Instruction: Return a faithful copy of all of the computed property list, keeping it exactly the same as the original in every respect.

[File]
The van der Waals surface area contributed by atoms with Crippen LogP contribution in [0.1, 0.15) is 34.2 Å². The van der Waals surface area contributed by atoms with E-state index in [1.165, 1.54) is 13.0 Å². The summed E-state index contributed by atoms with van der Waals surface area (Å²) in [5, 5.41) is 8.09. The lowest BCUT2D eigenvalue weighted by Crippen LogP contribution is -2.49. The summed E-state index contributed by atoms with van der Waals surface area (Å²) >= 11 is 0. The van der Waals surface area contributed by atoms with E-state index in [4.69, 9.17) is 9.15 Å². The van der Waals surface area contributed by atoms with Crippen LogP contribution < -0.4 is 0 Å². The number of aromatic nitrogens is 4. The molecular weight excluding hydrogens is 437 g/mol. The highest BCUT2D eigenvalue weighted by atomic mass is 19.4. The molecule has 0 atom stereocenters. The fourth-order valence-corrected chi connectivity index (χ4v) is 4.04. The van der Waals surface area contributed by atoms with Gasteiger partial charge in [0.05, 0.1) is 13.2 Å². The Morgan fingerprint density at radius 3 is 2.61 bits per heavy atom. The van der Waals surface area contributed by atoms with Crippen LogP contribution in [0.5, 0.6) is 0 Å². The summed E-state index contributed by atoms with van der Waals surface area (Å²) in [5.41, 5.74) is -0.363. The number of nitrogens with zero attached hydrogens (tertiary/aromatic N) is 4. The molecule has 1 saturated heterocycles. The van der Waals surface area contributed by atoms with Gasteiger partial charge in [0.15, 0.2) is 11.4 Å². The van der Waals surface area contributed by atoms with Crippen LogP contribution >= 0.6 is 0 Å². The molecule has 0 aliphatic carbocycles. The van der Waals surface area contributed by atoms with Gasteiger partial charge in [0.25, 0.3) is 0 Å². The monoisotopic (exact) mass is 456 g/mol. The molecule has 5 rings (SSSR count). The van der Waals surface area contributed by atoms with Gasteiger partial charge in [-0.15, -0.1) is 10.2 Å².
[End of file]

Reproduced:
The van der Waals surface area contributed by atoms with Crippen LogP contribution in [0.1, 0.15) is 34.2 Å². The van der Waals surface area contributed by atoms with E-state index in [1.165, 1.54) is 13.0 Å². The summed E-state index contributed by atoms with van der Waals surface area (Å²) in [5, 5.41) is 8.09. The lowest BCUT2D eigenvalue weighted by Crippen LogP contribution is -2.49. The summed E-state index contributed by atoms with van der Waals surface area (Å²) >= 11 is 0. The van der Waals surface area contributed by atoms with E-state index in [4.69, 9.17) is 9.15 Å². The van der Waals surface area contributed by atoms with Crippen LogP contribution < -0.4 is 0 Å². The number of aromatic nitrogens is 4. The molecular weight excluding hydrogens is 437 g/mol. The highest BCUT2D eigenvalue weighted by atomic mass is 19.4. The molecule has 0 atom stereocenters. The fourth-order valence-corrected chi connectivity index (χ4v) is 4.04. The van der Waals surface area contributed by atoms with Gasteiger partial charge in [0.05, 0.1) is 13.2 Å². The Morgan fingerprint density at radius 3 is 2.61 bits per heavy atom. The van der Waals surface area contributed by atoms with Crippen LogP contribution in [0.5, 0.6) is 0 Å². The summed E-state index contributed by atoms with van der Waals surface area (Å²) in [5.41, 5.74) is -0.363. The number of nitrogens with zero attached hydrogens (tertiary/aromatic N) is 4. The molecule has 1 saturated heterocycles. The van der Waals surface area contributed by atoms with Gasteiger partial charge in [0.15, 0.2) is 11.4 Å². The van der Waals surface area contributed by atoms with Crippen LogP contribution >= 0.6 is 0 Å². The molecule has 0 aliphatic carbocycles. The van der Waals surface area contributed by atoms with Gasteiger partial charge in [0.25, 0.3) is 0 Å². The monoisotopic (exact) mass is 456 g/mol. The molecule has 5 rings (SSSR count). The van der Waals surface area contributed by atoms with Gasteiger partial charge in [-0.15, -0.1) is 10.2 Å².